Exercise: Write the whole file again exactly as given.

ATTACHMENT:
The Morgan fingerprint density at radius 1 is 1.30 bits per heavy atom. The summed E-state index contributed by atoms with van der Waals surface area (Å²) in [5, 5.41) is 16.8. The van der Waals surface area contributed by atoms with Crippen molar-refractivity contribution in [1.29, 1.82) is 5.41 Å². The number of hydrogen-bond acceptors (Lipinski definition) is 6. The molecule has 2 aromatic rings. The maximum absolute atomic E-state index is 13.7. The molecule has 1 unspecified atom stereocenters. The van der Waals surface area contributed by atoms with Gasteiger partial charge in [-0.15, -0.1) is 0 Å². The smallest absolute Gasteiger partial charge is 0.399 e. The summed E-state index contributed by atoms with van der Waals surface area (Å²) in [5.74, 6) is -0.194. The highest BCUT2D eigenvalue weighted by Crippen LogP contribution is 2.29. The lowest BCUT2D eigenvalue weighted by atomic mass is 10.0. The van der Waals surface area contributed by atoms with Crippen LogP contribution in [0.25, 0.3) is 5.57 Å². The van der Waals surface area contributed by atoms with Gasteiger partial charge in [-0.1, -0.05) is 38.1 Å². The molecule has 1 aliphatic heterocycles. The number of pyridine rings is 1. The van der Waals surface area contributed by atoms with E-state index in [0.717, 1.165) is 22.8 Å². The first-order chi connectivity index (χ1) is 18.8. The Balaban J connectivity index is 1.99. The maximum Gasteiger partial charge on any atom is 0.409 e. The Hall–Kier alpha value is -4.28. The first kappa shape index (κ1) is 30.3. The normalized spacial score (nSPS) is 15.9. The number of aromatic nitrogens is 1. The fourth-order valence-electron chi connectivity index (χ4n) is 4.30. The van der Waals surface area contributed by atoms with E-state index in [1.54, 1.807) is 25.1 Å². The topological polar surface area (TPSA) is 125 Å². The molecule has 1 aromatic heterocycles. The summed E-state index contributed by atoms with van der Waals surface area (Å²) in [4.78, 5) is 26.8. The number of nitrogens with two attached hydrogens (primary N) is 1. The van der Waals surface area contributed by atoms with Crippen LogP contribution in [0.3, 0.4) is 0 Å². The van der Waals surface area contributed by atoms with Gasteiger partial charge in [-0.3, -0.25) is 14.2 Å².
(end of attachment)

The Morgan fingerprint density at radius 1 is 1.30 bits per heavy atom. The summed E-state index contributed by atoms with van der Waals surface area (Å²) in [5, 5.41) is 16.8. The van der Waals surface area contributed by atoms with Crippen molar-refractivity contribution in [1.29, 1.82) is 5.41 Å². The number of hydrogen-bond acceptors (Lipinski definition) is 6. The molecule has 2 aromatic rings. The maximum absolute atomic E-state index is 13.7. The molecule has 1 unspecified atom stereocenters. The van der Waals surface area contributed by atoms with Gasteiger partial charge in [-0.15, -0.1) is 0 Å². The smallest absolute Gasteiger partial charge is 0.399 e. The summed E-state index contributed by atoms with van der Waals surface area (Å²) in [5.74, 6) is -0.194. The highest BCUT2D eigenvalue weighted by Crippen LogP contribution is 2.29. The lowest BCUT2D eigenvalue weighted by atomic mass is 10.0. The van der Waals surface area contributed by atoms with Crippen LogP contribution in [0.25, 0.3) is 5.57 Å². The van der Waals surface area contributed by atoms with Gasteiger partial charge in [-0.1, -0.05) is 38.1 Å². The molecule has 1 aliphatic heterocycles. The number of pyridine rings is 1. The van der Waals surface area contributed by atoms with E-state index in [0.717, 1.165) is 22.8 Å². The first-order chi connectivity index (χ1) is 18.8. The Balaban J connectivity index is 1.99. The maximum Gasteiger partial charge on any atom is 0.409 e. The Hall–Kier alpha value is -4.28. The first kappa shape index (κ1) is 30.3. The normalized spacial score (nSPS) is 15.9. The number of aromatic nitrogens is 1. The fourth-order valence-electron chi connectivity index (χ4n) is 4.30. The van der Waals surface area contributed by atoms with E-state index in [1.54, 1.807) is 25.1 Å². The topological polar surface area (TPSA) is 125 Å². The molecule has 1 aromatic heterocycles. The summed E-state index contributed by atoms with van der Waals surface area (Å²) in [4.78, 5) is 26.8. The number of nitrogens with two attached hydrogens (primary N) is 1. The van der Waals surface area contributed by atoms with Crippen LogP contribution in [0.3, 0.4) is 0 Å². The van der Waals surface area contributed by atoms with Gasteiger partial charge in [-0.3, -0.25) is 14.2 Å².